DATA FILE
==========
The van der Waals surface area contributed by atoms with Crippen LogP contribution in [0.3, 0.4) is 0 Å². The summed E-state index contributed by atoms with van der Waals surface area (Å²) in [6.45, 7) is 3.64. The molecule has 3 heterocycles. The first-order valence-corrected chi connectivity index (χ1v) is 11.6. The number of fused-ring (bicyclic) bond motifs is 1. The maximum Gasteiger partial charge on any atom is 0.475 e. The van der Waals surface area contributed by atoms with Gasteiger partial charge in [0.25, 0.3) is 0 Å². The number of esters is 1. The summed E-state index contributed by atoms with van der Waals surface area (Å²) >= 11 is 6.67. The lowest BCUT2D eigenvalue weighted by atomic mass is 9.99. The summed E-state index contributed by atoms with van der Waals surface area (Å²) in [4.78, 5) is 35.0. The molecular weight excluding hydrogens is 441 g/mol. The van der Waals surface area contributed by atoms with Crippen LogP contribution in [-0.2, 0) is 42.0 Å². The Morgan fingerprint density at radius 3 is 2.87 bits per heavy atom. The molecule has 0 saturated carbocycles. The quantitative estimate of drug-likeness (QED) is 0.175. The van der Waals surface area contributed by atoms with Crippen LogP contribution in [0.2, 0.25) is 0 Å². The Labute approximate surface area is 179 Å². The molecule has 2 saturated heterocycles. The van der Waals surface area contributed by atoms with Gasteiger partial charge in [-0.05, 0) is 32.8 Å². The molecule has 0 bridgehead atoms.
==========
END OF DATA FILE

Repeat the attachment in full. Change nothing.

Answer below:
The van der Waals surface area contributed by atoms with Crippen LogP contribution in [0.3, 0.4) is 0 Å². The summed E-state index contributed by atoms with van der Waals surface area (Å²) in [6.45, 7) is 3.64. The molecule has 3 heterocycles. The first-order valence-corrected chi connectivity index (χ1v) is 11.6. The number of fused-ring (bicyclic) bond motifs is 1. The maximum Gasteiger partial charge on any atom is 0.475 e. The van der Waals surface area contributed by atoms with Gasteiger partial charge in [0.25, 0.3) is 0 Å². The number of esters is 1. The summed E-state index contributed by atoms with van der Waals surface area (Å²) >= 11 is 6.67. The lowest BCUT2D eigenvalue weighted by atomic mass is 9.99. The summed E-state index contributed by atoms with van der Waals surface area (Å²) in [4.78, 5) is 35.0. The molecular weight excluding hydrogens is 441 g/mol. The van der Waals surface area contributed by atoms with Crippen LogP contribution in [-0.2, 0) is 42.0 Å². The Morgan fingerprint density at radius 3 is 2.87 bits per heavy atom. The molecule has 0 saturated carbocycles. The quantitative estimate of drug-likeness (QED) is 0.175. The van der Waals surface area contributed by atoms with Crippen LogP contribution in [0.2, 0.25) is 0 Å². The Labute approximate surface area is 179 Å². The molecule has 2 saturated heterocycles. The van der Waals surface area contributed by atoms with Gasteiger partial charge in [-0.05, 0) is 32.8 Å². The molecule has 0 bridgehead atoms.